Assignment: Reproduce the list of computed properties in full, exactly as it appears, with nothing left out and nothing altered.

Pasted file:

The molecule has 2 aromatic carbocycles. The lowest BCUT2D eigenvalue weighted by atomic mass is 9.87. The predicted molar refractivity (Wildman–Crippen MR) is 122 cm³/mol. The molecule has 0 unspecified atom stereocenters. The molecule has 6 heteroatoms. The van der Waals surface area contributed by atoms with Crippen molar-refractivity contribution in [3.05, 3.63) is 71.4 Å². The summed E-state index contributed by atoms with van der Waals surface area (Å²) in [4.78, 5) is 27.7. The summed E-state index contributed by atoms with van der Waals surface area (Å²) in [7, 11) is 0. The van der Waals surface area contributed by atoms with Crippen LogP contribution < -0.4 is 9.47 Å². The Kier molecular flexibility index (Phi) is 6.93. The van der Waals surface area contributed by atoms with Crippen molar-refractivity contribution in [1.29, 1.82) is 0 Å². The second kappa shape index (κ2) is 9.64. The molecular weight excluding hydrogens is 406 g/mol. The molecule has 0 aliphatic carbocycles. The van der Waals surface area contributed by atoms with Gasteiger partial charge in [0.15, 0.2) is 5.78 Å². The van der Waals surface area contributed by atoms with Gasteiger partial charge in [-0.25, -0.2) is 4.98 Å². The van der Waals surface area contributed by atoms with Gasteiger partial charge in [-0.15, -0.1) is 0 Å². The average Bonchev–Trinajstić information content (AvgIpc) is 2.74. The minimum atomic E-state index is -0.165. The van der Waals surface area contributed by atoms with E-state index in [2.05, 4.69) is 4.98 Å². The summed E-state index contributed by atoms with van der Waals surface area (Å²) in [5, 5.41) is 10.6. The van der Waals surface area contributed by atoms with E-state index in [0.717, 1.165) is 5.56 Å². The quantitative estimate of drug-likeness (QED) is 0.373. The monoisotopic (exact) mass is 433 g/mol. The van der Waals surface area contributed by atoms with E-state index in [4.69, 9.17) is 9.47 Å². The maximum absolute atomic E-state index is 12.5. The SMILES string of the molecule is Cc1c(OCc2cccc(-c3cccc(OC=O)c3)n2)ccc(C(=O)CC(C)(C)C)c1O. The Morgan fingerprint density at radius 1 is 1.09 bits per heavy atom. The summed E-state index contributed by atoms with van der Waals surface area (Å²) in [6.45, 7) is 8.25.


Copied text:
The molecule has 2 aromatic carbocycles. The lowest BCUT2D eigenvalue weighted by atomic mass is 9.87. The predicted molar refractivity (Wildman–Crippen MR) is 122 cm³/mol. The molecule has 0 unspecified atom stereocenters. The molecule has 6 heteroatoms. The van der Waals surface area contributed by atoms with Crippen molar-refractivity contribution in [3.05, 3.63) is 71.4 Å². The summed E-state index contributed by atoms with van der Waals surface area (Å²) in [4.78, 5) is 27.7. The summed E-state index contributed by atoms with van der Waals surface area (Å²) in [7, 11) is 0. The van der Waals surface area contributed by atoms with Crippen LogP contribution < -0.4 is 9.47 Å². The Kier molecular flexibility index (Phi) is 6.93. The van der Waals surface area contributed by atoms with Crippen molar-refractivity contribution in [1.29, 1.82) is 0 Å². The second kappa shape index (κ2) is 9.64. The molecular weight excluding hydrogens is 406 g/mol. The molecule has 0 aliphatic carbocycles. The van der Waals surface area contributed by atoms with Gasteiger partial charge in [0.15, 0.2) is 5.78 Å². The van der Waals surface area contributed by atoms with Gasteiger partial charge in [-0.25, -0.2) is 4.98 Å². The van der Waals surface area contributed by atoms with Gasteiger partial charge in [-0.15, -0.1) is 0 Å². The average Bonchev–Trinajstić information content (AvgIpc) is 2.74. The minimum atomic E-state index is -0.165. The van der Waals surface area contributed by atoms with E-state index in [2.05, 4.69) is 4.98 Å². The summed E-state index contributed by atoms with van der Waals surface area (Å²) in [5, 5.41) is 10.6. The van der Waals surface area contributed by atoms with E-state index in [0.717, 1.165) is 5.56 Å². The quantitative estimate of drug-likeness (QED) is 0.373. The monoisotopic (exact) mass is 433 g/mol. The van der Waals surface area contributed by atoms with E-state index in [4.69, 9.17) is 9.47 Å². The maximum absolute atomic E-state index is 12.5. The SMILES string of the molecule is Cc1c(OCc2cccc(-c3cccc(OC=O)c3)n2)ccc(C(=O)CC(C)(C)C)c1O. The Morgan fingerprint density at radius 1 is 1.09 bits per heavy atom. The summed E-state index contributed by atoms with van der Waals surface area (Å²) in [6.45, 7) is 8.25.